Wow! The Tories Are Planning to ‘Level Up’ Britain Again

It means almost nothing.

by James Morrison

21 November 2022

05/05/2022. London, United Kingdom.The Prime Minister Boris Johnson hosts the Prime Minister's Business Council with The Chancellor of the Exchequer, Rishi Sunak, The Secretary of State for Business, Energy and Industrial Strategy, Kwasi Kwarteng, The Education Secretary Nadhim Zahawi and The Secretary of State for International Trade Anne-Marie Trevelyan. 10 Downing Street. Picture by Tim Hammond / No 10 Downing Street
Rishi Sunak recently reappointed Michael Gove to the ‘levelling up’ brief. Tim Hammond / No 10 Downing Street

Prime ministers rise, prime ministers fall – and the mood music shifts again. After the slow-motion car crash of the Liz Truss premiership, almost any change of Downing Street personnel was bound to feel like sweet relief. Now, with Rishi Sunak’s restoration of Michael Gove to the ‘levelling up’ brief and Arts Council England appropriating this language to relocate 24 London-based arts organisations to the regions, the symbolism is clear: rhetorical concerns about reviving ‘left-behind’ areas are back in vogue. 

But don’t be fooled. As inflation spirals and the autumn statement inflicts new levels of conditionality on working universal credit recipients unable to increase their hours, all the Tories are offering millions battling to survive in the face of insecure work, unaffordable energy bills and food price increases is hastily repackaged austerity 2.0.

Anyone tempted to trust smooth-talking Sunak on the basis of his furlough scheme would be wise to consider his less publicly projected alter ego. This is the self-confessed Thatcherite who, caught on camera at a Tory summer garden party, gleefully boasted of redirecting money from poorer to richer areas, like a reverse Robin Hood – ensuring prosperous places like Tunbridge Wells (one of Britain’s wealthiest towns) were ‘getting the funding they deserved’

Then there was his dog-whistle pledge to the party faithful to be “much tougher” in forcing unemployed people to accept almost any job vacancy – as if years of benefit cuts, freezes, household caps, sanctions and the demonisation of ‘shirkers’ by his predecessors hadn’t already reduced those unable to work or struggling to find it to deep enough levels of despair and destitution.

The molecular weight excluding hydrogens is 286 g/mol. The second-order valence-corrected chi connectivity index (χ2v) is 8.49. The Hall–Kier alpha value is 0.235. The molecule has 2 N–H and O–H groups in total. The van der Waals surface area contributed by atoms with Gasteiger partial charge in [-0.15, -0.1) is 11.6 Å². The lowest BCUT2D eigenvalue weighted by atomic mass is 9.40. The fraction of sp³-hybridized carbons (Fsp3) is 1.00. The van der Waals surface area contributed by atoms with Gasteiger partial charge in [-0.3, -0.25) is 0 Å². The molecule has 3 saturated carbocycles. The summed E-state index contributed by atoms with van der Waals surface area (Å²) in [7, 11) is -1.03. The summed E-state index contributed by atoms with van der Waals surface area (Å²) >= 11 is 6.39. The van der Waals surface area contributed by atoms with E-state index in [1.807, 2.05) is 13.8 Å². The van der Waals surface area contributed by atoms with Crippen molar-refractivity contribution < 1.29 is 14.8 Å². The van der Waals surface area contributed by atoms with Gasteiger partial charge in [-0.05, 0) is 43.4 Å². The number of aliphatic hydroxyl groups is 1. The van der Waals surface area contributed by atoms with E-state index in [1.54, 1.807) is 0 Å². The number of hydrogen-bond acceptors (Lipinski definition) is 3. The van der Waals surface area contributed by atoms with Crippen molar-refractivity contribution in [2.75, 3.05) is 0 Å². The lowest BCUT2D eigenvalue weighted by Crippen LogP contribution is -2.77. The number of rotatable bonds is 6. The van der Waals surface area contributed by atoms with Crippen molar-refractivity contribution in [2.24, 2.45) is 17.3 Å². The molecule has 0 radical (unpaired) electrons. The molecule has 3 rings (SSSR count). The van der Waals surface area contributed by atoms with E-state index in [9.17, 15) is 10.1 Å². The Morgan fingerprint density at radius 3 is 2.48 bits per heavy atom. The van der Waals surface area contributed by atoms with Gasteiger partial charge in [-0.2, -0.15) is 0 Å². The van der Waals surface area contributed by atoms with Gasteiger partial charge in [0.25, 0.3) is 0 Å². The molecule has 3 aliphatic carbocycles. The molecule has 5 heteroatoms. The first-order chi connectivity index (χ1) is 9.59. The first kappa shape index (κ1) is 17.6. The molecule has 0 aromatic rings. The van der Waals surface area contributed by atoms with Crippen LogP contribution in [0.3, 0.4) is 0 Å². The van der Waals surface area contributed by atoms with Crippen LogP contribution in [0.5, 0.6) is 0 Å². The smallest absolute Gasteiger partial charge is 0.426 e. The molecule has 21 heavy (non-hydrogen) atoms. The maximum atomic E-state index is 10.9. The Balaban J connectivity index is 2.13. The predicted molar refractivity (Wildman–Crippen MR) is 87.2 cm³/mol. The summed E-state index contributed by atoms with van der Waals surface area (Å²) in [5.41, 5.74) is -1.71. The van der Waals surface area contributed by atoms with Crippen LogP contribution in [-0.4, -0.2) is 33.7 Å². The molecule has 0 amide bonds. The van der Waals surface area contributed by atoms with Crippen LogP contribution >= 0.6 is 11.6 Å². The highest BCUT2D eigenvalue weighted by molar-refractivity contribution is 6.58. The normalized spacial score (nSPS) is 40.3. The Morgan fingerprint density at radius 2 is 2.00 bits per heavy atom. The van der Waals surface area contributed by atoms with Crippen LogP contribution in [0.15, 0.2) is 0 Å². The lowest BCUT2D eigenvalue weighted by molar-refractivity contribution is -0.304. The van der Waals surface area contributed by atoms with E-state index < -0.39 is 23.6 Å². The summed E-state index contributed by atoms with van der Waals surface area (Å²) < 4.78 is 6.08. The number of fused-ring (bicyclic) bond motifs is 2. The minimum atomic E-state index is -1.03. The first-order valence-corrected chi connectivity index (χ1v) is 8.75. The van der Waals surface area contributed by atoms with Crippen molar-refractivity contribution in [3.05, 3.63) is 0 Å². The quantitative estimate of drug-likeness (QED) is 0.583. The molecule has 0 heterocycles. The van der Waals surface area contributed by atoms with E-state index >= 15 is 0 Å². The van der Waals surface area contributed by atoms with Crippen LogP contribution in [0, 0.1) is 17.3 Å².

This is to say nothing of Sunak’s all-too-familiar recycling of trusted Tory tropes at Prime Minister’s Questions – notably his unblinking repetition in one recent bout of the wearyingly dishonest refrain that the “best way to ensure that children do not grow up in poverty” is to stop them being raised “in a workless household”. Try telling that to the soaring numbers of nurses, teaching assistants, delivery drivers and hospitality workers – key workers rightly lauded throughout the pandemic – subsisting on food parcels from the Trussell Trust, or the 2.3 million eligible to claim universal credit despite being employed.  

Of course, the ‘levelling up’ narrative was always misleading and shallow – like every other sound-bite dreamt up in Boris Johnson’s pomp. It cynically misdiagnosed socioeconomic inequalities that were long-standing, intersectional and ingrained in day-to-day lived experiences as problems reducible to bombastic bricks-and-mortar solutions: disparities in physical assets that could be magicked away in a flurry of spirit levels, hard-hats and hi-vis jackets. 

Like the term ‘left behind’ itself, Johnson’s agenda was also trained almost exclusively on a homogenous caricature of post-industrial Britain – particularly after the fabled ‘red-wall’ general election required him to deliver tangible proof of his implausible affinity with working-class communities successive Tory regimes had abandoned and belittled.